A tiny crucifix pendant bearing the image of Jesus believed to be about 1,100 years old may change history according to experts, who say the cross predates the time Christianity was thought to have become widespread in Denmark.
According to a report from the Local, an amateur Danish archaeologist named Dennis Fabricius Holm discovered the artifact as he walked around a field near the town of Anslev, Østfyn, with his metal detector. The golden, well-preserved stone bears a figure of Jesus on the front side, while the reverse is smooth. At the top a small eye for a chain is mounted.
"I got off early on Friday, so I took just a few hours, I went around with my metal detector and then I came suddenly on something. Ever since I turned over the clump of earth and saw the cross, I've been unable to think of anything else," Holm reportedly said.
He added, "It has been very overwhelming. I have not yet grasped that find's influence on Denmark's history. It is hard to comprehend."
The International Business Times notes that before the latest find, the Jelling Stone - a large stone with a representation of Jesus on the cross - was the oldest known Christian artifact in Denmark, dating back to 965. In turn, the latest discovery is thought to date back at least a decade and a half earlier, to the first half of the 10th century.
"In recent years there has been more and more signs that Christianity was widespread earlier than previously thought - and here the clearest evidence so far," Malene Refshauge Beck, curator and archaeologist at Østfyn's museum said, the Independent reported. "It is an absolutely sensational discovery that is from the first half of the 900s [10th century]."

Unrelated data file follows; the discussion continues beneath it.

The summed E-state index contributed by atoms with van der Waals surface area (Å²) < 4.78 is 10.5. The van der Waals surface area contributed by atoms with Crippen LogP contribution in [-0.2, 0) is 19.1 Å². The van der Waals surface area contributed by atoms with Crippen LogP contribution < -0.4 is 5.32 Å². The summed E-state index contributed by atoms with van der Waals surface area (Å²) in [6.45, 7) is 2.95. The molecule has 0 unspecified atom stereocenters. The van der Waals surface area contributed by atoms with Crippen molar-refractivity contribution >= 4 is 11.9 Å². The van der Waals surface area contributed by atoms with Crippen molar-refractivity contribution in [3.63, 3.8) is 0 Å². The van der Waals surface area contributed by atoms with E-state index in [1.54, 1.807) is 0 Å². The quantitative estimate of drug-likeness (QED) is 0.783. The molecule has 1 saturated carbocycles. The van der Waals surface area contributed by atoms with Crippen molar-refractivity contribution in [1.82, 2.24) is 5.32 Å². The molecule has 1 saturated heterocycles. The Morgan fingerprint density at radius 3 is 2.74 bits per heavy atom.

For centuries, Christian missionaries sought to convert the Danes, but the Vikings are thought to have resisted their attempts, notes the IBTimes. Under pressure from Christian trade partners, particularly from Germany, most Danes adopted Christianity by 1050, the end of the Viking era. Thus, experts believe the tiny cross was likely worn by a Viking woman.
"The figure can therefore help to advance the time when one considers that the Danes really were Christians," Beck said. "This is a subject that certainly will have to appear in the history books in the future."
The Independent notes that impact of the find is such that the historical record of the country will need to be re-written: "The figure can therefore help to advance the time when one considers that the Danes really were Christians," said Ms Beck.
She added, "Simply because one can say that the person who carried it here no doubt embraced the Christian faith...This is a subject that certainly will have to appear in the history books in the future."
The Anslev cross will be on exhibit at the Viking Museum in Ladby until the Easter holiday, then it will sent to a lab for preservation. In the summer it will be part of an exhibition in the museum that will show some recent Viking Age finds made in eastern Funen with metal detectors.